Project PXD006372

PRIDE Assigned Tags:
Biological Dataset

Summary

Title

Proteome-wide analysis of cysteine oxidation reveals metabolic sensitivity to redox stress, PART 2

Description

Reactive oxygen species (ROS) are increasingly recognised as important regulators of cellular biology through the oxidative modification of protein cysteine residues. Comprehensive identification of redox-regulated proteins and cellular pathways are crucial to understand ROS-mediated events. Here, we present a new Stable Isotope Cysteine Labelling with IodoAcetamide (SICyLIA) MS-based proteomic workflow to assess protein cysteine oxidation in diverse cellular models and primary tissues. This approach informs on all possible cysteine oxidative modifications and achieves proteome-wide sensitivity with unprecedented depth without using enrichment steps. Our results suggest that acute and chronic oxidative stress cause metabolic adaptation through direct oxidation of metabolic and mitochondrial proteins. Analysis of chronically stressed fumarate hydratase-deficient mouse kidneys identified oxidation of proteins circulating in bio fluids, through which redox stress may affect whole-body physiology. Obtaining accurate peptide oxidation profiles from a complex organ using SICyLIA holds promise for future application to patient-derived samples in studies of human disease. PART 1 Hydrogen Peroxide PART 2 Primary immortalised kidney epithelial cells fumarate hydratase (FH) deficient PART 3 kidney tissues fumarate hydratase (FH) deficient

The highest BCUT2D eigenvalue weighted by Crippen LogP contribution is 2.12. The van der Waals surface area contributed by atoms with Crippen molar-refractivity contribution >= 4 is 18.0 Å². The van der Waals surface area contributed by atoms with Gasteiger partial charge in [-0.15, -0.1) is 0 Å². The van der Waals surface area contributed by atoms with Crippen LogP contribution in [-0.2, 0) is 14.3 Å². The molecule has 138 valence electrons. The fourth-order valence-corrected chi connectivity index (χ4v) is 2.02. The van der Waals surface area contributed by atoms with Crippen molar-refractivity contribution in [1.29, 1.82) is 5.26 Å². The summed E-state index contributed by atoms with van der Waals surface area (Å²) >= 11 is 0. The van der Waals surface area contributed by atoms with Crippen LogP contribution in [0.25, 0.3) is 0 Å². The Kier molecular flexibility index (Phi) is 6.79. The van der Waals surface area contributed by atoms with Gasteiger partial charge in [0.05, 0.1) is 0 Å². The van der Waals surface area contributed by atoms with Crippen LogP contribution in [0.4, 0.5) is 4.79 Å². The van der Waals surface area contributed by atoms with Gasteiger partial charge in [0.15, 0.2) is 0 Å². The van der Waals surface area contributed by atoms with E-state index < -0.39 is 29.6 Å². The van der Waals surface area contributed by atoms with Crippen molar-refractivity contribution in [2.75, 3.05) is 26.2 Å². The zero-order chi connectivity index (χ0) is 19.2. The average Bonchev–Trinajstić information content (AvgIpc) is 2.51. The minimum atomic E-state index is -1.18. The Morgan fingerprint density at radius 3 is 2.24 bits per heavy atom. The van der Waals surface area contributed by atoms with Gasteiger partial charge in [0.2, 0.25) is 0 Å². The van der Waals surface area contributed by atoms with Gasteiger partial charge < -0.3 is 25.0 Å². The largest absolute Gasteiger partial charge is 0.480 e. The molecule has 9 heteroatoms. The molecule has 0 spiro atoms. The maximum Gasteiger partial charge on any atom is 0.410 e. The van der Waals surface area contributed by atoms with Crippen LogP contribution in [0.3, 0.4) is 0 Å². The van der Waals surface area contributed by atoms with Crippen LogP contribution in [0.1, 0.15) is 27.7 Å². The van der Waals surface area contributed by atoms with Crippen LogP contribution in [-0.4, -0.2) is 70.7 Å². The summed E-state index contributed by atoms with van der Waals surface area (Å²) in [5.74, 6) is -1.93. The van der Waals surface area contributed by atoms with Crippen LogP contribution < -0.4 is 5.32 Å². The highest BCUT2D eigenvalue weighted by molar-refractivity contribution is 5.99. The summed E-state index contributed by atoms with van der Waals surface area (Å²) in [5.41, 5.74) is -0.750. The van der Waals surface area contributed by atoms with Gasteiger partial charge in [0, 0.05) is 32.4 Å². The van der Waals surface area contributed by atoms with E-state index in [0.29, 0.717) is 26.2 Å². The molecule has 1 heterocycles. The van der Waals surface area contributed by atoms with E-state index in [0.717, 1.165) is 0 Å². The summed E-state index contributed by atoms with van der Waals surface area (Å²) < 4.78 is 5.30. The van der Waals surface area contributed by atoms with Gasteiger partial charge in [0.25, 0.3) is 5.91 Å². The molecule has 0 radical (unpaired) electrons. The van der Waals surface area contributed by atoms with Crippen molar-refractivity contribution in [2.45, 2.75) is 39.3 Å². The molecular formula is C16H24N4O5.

Sample Processing Protocol